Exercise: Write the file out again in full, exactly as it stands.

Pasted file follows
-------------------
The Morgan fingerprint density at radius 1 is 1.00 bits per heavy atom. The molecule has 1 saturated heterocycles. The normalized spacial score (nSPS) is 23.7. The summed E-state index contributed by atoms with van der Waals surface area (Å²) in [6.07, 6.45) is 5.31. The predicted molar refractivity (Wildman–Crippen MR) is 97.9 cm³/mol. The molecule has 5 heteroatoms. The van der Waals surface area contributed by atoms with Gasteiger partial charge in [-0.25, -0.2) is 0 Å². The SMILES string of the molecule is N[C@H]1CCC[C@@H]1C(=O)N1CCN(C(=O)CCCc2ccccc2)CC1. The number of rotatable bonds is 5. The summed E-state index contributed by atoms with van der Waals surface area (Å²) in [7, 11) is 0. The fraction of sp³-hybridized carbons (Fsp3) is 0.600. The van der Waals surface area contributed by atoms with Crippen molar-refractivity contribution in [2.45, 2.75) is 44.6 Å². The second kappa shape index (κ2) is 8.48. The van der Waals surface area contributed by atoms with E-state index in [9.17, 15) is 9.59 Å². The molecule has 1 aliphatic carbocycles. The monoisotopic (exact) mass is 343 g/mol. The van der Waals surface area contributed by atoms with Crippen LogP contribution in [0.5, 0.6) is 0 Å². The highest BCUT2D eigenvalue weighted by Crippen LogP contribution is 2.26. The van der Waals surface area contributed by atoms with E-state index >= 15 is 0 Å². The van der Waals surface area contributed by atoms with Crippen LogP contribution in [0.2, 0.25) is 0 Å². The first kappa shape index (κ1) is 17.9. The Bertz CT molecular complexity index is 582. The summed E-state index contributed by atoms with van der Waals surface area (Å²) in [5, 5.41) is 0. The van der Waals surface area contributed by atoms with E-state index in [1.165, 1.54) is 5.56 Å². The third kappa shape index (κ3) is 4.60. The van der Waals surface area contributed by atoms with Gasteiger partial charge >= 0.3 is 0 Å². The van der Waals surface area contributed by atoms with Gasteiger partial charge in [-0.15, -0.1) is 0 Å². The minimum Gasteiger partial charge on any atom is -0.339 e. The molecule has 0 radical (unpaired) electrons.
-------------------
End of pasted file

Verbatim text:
The Morgan fingerprint density at radius 1 is 1.00 bits per heavy atom. The molecule has 1 saturated heterocycles. The normalized spacial score (nSPS) is 23.7. The summed E-state index contributed by atoms with van der Waals surface area (Å²) in [6.07, 6.45) is 5.31. The predicted molar refractivity (Wildman–Crippen MR) is 97.9 cm³/mol. The molecule has 5 heteroatoms. The van der Waals surface area contributed by atoms with Gasteiger partial charge in [-0.25, -0.2) is 0 Å². The SMILES string of the molecule is N[C@H]1CCC[C@@H]1C(=O)N1CCN(C(=O)CCCc2ccccc2)CC1. The number of rotatable bonds is 5. The summed E-state index contributed by atoms with van der Waals surface area (Å²) in [7, 11) is 0. The fraction of sp³-hybridized carbons (Fsp3) is 0.600. The van der Waals surface area contributed by atoms with Crippen molar-refractivity contribution in [2.45, 2.75) is 44.6 Å². The second kappa shape index (κ2) is 8.48. The van der Waals surface area contributed by atoms with E-state index in [9.17, 15) is 9.59 Å². The molecule has 1 aliphatic carbocycles. The monoisotopic (exact) mass is 343 g/mol. The van der Waals surface area contributed by atoms with Crippen LogP contribution in [0.5, 0.6) is 0 Å². The highest BCUT2D eigenvalue weighted by Crippen LogP contribution is 2.26. The van der Waals surface area contributed by atoms with E-state index >= 15 is 0 Å². The van der Waals surface area contributed by atoms with Crippen LogP contribution in [0.2, 0.25) is 0 Å². The first kappa shape index (κ1) is 17.9. The Bertz CT molecular complexity index is 582. The summed E-state index contributed by atoms with van der Waals surface area (Å²) in [5, 5.41) is 0. The van der Waals surface area contributed by atoms with E-state index in [1.165, 1.54) is 5.56 Å². The third kappa shape index (κ3) is 4.60. The van der Waals surface area contributed by atoms with Gasteiger partial charge >= 0.3 is 0 Å². The van der Waals surface area contributed by atoms with Gasteiger partial charge in [-0.15, -0.1) is 0 Å². The minimum Gasteiger partial charge on any atom is -0.339 e. The molecule has 0 radical (unpaired) electrons.